A home at 307 67th St., Holmes Beach, was remodeled last year based on a private appraisal that established value using a formula approved for homes that fall under the pre-Florida Insurance Rate Map.
In the hope of encouraging one-story home remodels, Holmes Beach commissioners turned away from using values from the Manatee County Property Appraiser’s office, and instead let stand the more flexible “market value” definition that includes private appraisals.
The move turns around the commission’s previous direction to city attorney Patricia Petruff to draft an ordinance to eliminate independent certified appraisals for substantial improvements to ground-level homes, which limits rehab, remodel or addition of a structure that equals or exceeds 50 percent of its market value before any improvements.
If the cost exceeds or equals 50 percent, it is considered by FEMA to be a substantial improvement.
If the cost of improvements are less than 50 percent of the building’s market value, it is considered non-substantial.
The Federal Emergency Management Agency 50 percent rule applies to ground-level pre-FIRM homes, those built previous to the enactment of the Florida Insurance Rate Map.
Property owners have an option to retain ground-level living space in pre-FIRM homes under the rule that the city building department enforces through local and state codes.
With the support of building official Tom O’Brien, commissioners had favored substituting the county appraiser’s value for rehab permits on pre-FIRM homes to achieve consistency and address what some considered questionable appraisals.
However, at its Feb. 21 meeting, the commission reconsidered its previous leanings after receiving emails from appraisers and others that objected to the proposed elimination of private appraisals to determine substantial improvements.
In addition, new policies to be established by the mayor and building department — requiring the city to seek a second opinion for what they described as out-of-line private appraisals — were recommended by city attorney Patricia Petruff and the commissioners.
The commission’s about face on appraisals was led by Commissioner David Zaccagnino. He pointed out the county appraisal method would result in valuations too low to allow pre-FIRM remodels, and as an example used his 1939 home’s value of $45,000.
“There are houses on my street where they sold the lot for $400,000 and tore the house down,” he said.
O’Brien defended the proposed change, saying it has been successfully used by the county and Longboat Key. He viewed it as “a less confrontational methodology” that would benefit the department.
Monti disagreed, saying he did not favor a “black-and-white policy,” and that the issue “boils down to one of interpretation” and trust in the building department.
Commission Chair Jean Peelen initially favored the county appraiser-based change because she hoped to achieve consistency, saying she wanted a policy that could outlive the current department.
Another consideration discussed by commissioners was the intent of FEMA to eventually require properties pre-FIRM homes to be elevated.
Titsworth said, “If that’s FEMA’s intent, I don’t think it’s fair to people who have lived in their homes, taken good care of their homes, nurtured their homes, kept up with upkeep so there’s no rot.”
She questioned how the Manatee County Property Appraiser value could be valid, without someone looking at the homes as private appraisers do.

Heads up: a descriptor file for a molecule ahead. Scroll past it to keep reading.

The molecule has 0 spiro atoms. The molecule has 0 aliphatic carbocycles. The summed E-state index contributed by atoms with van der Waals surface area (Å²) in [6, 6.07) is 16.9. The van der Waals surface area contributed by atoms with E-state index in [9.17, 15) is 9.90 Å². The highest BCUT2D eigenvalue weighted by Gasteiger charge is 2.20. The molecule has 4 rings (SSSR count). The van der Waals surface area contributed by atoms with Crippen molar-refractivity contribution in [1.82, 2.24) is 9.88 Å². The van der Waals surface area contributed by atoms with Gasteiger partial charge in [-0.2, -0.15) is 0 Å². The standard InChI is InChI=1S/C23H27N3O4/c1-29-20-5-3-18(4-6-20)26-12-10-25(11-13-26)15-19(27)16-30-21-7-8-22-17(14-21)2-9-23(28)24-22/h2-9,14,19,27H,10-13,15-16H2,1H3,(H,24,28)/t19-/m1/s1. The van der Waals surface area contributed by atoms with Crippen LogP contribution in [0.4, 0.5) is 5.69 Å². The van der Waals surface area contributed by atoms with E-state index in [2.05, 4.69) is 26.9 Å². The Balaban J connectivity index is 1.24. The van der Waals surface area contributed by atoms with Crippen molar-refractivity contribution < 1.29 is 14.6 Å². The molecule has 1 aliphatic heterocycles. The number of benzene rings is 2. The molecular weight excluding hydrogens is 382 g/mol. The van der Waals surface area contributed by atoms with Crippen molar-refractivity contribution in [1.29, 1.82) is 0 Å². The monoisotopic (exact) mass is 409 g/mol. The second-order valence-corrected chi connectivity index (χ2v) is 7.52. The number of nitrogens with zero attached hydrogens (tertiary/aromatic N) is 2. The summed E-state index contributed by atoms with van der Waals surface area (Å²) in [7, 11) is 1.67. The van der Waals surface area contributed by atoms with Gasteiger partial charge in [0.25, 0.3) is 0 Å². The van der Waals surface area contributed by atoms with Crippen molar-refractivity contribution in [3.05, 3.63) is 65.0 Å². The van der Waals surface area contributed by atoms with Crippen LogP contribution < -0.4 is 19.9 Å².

“Some of these old homes have considerable value just because of how well the people took care of them,” she added.
Commissioner Marvin Grossman researched seven houses that sold in the last three months, and determined it would take a 25 percent modifier to bring the county appraisers property value to the sales price.
But even with a modifier, he said, the county’s lower values could inhibit FEMA remodeling, and so he favored the more flexible private-appraisal approach.
Like the other commissioners and Petruff, Grossman objected to appraisals based on replacement values.
Petruff pointed the homeowner can choose to establish market value by independent certified appraisals, adjusted tax-assessed values or actual cash value — the structure’s replacement cost depreciated for age and quality.
She told commissioners leaving the code as is was fine, but recommended the city set a procedure for “appraisals with a seal,” warning that only another certified appraiser can challenge such appraisals.
Petruff also recommended renovation costs be examined by a reputable source.
Dave Moynihan, a real estate professional and chair of the city’s board of adjustments, and certified appraiser Richard Bass, wrote opposing the proposed change.
Moynihan stated, “Changing the Manatee County property appraiser’s valuations would be a mistake. Those figures are all over the board and lack consistency and are traditionally very low compared to real value. As a 35-year-plus island Realtor, I have seen sales going at assessed value to three times assessed value.”
He continued, “If you feel that a certified appraiser is inflating numbers to benefit the homeowner and or builder, then I recommend you initiate a review of the FEMA appraisals by a reputable firm.”
As an appraiser employed by the city to review questionable appraisals last year, Bass also objected to the county-only approach.
“Relying on Manatee County’s assessed values is, in my opinion, not valid. The property appraisers’ office does not update the cost approach each and every year. They conduct statistical analysis and allocate value between land and improvements using a mass-appraisal model.”
Limiting substantial improvements based on county values, Bass continued, “artificially limits the opportunity to improve properties (and) increase the tax base of the city.”